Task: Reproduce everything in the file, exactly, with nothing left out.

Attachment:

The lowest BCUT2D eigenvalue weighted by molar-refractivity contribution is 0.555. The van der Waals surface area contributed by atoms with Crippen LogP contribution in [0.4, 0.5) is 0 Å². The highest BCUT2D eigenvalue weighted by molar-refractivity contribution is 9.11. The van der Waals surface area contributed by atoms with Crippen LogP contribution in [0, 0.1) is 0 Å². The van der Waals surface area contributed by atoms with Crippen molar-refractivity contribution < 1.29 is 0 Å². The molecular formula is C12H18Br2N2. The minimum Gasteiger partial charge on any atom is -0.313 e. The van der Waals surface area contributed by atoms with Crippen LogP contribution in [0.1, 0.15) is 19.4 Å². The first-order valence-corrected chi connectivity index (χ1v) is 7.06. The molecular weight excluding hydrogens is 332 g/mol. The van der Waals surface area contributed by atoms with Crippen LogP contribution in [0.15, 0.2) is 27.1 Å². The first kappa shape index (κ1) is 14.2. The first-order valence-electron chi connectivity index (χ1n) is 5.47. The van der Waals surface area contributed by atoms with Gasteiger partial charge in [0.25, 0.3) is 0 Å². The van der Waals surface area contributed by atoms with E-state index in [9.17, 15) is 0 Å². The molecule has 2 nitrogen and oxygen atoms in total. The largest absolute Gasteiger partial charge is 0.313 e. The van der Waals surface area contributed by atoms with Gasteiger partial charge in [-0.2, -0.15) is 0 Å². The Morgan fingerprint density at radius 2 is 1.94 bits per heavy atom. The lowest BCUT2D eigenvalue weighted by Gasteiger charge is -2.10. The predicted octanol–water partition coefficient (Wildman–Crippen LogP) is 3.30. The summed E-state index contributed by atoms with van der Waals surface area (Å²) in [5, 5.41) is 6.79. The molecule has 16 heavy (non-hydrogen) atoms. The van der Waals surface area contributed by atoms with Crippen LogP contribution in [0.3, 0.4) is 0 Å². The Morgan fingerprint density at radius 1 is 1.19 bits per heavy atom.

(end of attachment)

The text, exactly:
The lowest BCUT2D eigenvalue weighted by molar-refractivity contribution is 0.555. The van der Waals surface area contributed by atoms with Crippen LogP contribution in [0.4, 0.5) is 0 Å². The highest BCUT2D eigenvalue weighted by molar-refractivity contribution is 9.11. The van der Waals surface area contributed by atoms with Crippen LogP contribution in [0, 0.1) is 0 Å². The van der Waals surface area contributed by atoms with Crippen molar-refractivity contribution < 1.29 is 0 Å². The molecular formula is C12H18Br2N2. The minimum Gasteiger partial charge on any atom is -0.313 e. The van der Waals surface area contributed by atoms with Crippen LogP contribution in [0.1, 0.15) is 19.4 Å². The first-order valence-corrected chi connectivity index (χ1v) is 7.06. The molecular weight excluding hydrogens is 332 g/mol. The van der Waals surface area contributed by atoms with Crippen LogP contribution in [0.15, 0.2) is 27.1 Å². The first kappa shape index (κ1) is 14.2. The first-order valence-electron chi connectivity index (χ1n) is 5.47. The van der Waals surface area contributed by atoms with Gasteiger partial charge in [0.25, 0.3) is 0 Å². The van der Waals surface area contributed by atoms with E-state index in [9.17, 15) is 0 Å². The molecule has 2 nitrogen and oxygen atoms in total. The largest absolute Gasteiger partial charge is 0.313 e. The van der Waals surface area contributed by atoms with Gasteiger partial charge in [-0.2, -0.15) is 0 Å². The Morgan fingerprint density at radius 2 is 1.94 bits per heavy atom. The lowest BCUT2D eigenvalue weighted by Gasteiger charge is -2.10. The predicted octanol–water partition coefficient (Wildman–Crippen LogP) is 3.30. The summed E-state index contributed by atoms with van der Waals surface area (Å²) in [5, 5.41) is 6.79. The molecule has 16 heavy (non-hydrogen) atoms. The van der Waals surface area contributed by atoms with Crippen LogP contribution in [0.3, 0.4) is 0 Å². The Morgan fingerprint density at radius 1 is 1.19 bits per heavy atom.